Reposted as it’s soon!
Each year on June 24th (which coincides with the winter solstice in South America) there is a festival to honor the Inca god Inti. The Festival also celebrates the coming New Year.
The celebration began in 1412, but was banned after 1535 by Catholic Clergy. It was then preserved secretly for many years, and recreated publicly again in 1944.
From Peru This Week:
The festivals that fill Cusco’s cultural calendar honor a unique blend of Andean and Catholic traditions. Every June 24th, the city stages Inti Raymi, the Festival of the Sun, and thousands of Peruvians and visitors take to the city streets for dancing, music, and colorful cultural reenactments.
Inti Raymi is a religious celebration that pays homage to Inti, the Inca Sun deity. Held during the winter solstice when the sun is furthest from Earth (in the southern hemisphere), the celebration is a plea for Inti to return to his Inca sons, as their crops would receive no nourishment without the life-giving energy of the sun. Today’s Inti Raymi celebration honors a new cycle of life, just like the ancient festival upon which it is modeled.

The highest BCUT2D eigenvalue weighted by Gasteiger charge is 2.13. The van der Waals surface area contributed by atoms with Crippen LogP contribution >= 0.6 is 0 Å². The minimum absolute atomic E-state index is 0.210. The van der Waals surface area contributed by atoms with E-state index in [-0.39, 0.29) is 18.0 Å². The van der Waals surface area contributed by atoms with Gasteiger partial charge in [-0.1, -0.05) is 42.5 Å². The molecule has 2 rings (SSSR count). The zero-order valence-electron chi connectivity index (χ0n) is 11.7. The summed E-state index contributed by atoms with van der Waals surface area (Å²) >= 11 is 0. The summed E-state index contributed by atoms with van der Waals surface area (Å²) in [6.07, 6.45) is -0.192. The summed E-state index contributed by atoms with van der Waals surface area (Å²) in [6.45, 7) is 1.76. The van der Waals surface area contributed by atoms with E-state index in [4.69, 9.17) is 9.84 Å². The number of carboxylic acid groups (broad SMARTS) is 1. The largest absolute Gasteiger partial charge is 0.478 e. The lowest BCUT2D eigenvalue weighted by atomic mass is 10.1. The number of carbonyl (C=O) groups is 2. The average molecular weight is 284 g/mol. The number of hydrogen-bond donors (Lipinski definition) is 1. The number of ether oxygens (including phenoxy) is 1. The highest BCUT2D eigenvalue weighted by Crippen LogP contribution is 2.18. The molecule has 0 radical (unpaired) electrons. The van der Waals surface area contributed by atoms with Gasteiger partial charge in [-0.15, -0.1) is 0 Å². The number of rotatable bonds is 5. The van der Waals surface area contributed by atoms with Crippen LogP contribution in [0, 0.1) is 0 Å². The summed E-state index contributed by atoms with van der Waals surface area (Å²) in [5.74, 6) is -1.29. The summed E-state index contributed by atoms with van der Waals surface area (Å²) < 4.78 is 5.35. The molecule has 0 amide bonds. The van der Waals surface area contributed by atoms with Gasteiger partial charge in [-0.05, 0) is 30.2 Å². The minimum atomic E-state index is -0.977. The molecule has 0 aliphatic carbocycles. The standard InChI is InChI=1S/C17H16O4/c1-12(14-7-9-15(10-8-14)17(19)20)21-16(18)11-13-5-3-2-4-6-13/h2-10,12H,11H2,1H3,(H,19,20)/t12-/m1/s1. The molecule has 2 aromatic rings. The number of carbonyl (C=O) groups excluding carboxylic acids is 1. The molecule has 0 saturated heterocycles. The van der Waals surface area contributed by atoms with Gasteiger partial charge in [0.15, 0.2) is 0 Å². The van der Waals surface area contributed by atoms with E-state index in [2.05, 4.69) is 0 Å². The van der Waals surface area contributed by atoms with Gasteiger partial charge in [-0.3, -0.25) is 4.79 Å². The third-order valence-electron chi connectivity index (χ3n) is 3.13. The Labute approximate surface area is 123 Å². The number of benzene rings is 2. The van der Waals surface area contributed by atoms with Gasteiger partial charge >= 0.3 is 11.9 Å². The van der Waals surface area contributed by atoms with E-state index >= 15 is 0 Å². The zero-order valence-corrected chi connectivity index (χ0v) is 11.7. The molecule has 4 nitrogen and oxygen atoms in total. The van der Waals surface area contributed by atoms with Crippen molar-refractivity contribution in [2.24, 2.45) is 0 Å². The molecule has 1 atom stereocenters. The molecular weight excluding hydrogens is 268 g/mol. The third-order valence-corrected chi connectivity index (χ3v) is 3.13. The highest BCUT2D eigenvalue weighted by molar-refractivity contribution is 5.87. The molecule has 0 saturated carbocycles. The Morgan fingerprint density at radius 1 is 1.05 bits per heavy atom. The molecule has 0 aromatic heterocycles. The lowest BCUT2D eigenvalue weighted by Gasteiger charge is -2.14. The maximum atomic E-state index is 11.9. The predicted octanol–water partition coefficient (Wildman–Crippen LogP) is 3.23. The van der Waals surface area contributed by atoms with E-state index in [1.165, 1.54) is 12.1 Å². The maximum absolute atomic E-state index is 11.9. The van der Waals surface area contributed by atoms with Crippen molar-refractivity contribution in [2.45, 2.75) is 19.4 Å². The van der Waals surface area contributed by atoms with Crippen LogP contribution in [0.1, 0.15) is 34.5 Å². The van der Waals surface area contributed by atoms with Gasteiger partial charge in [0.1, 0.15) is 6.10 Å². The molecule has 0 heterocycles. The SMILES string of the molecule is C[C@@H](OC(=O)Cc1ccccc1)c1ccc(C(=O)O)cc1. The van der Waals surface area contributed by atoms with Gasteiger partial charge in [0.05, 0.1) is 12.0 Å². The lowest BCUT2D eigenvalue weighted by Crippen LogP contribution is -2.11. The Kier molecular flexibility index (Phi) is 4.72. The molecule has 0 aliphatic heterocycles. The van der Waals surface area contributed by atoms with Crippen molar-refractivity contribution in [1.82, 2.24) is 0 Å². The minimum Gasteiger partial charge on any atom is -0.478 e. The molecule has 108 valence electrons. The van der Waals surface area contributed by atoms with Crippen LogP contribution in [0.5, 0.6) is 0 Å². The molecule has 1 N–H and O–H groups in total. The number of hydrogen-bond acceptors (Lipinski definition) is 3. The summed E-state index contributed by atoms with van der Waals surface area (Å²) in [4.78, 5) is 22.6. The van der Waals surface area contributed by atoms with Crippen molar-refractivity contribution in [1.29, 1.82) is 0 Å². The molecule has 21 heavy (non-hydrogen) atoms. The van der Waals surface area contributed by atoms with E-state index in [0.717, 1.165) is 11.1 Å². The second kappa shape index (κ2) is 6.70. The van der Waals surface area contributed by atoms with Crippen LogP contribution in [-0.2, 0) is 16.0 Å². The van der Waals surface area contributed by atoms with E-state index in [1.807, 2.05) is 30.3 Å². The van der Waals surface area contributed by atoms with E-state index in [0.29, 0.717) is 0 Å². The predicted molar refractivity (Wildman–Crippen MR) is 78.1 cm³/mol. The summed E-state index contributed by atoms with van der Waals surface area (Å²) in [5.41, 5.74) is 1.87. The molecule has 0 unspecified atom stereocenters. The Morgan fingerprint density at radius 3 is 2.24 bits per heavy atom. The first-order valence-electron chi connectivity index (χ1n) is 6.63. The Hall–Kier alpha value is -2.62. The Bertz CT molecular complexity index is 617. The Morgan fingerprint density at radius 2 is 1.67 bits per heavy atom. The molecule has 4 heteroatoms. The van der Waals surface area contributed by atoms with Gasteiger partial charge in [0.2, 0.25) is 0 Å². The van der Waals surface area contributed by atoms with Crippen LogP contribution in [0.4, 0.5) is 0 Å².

During the Spanish conquest Inti Raymi was banned by authorities because of its pagan nature, and the festival went underground, much like many of the Inca structures buried beneath the monuments and cathedrals built by the Spanish. But in 1944, Inti Raymi rose once again with a reenactment of the festival performed by local Cusqueño actors. The event has grown in size and popularity since then to become one of the largest and most important celebrations in the region.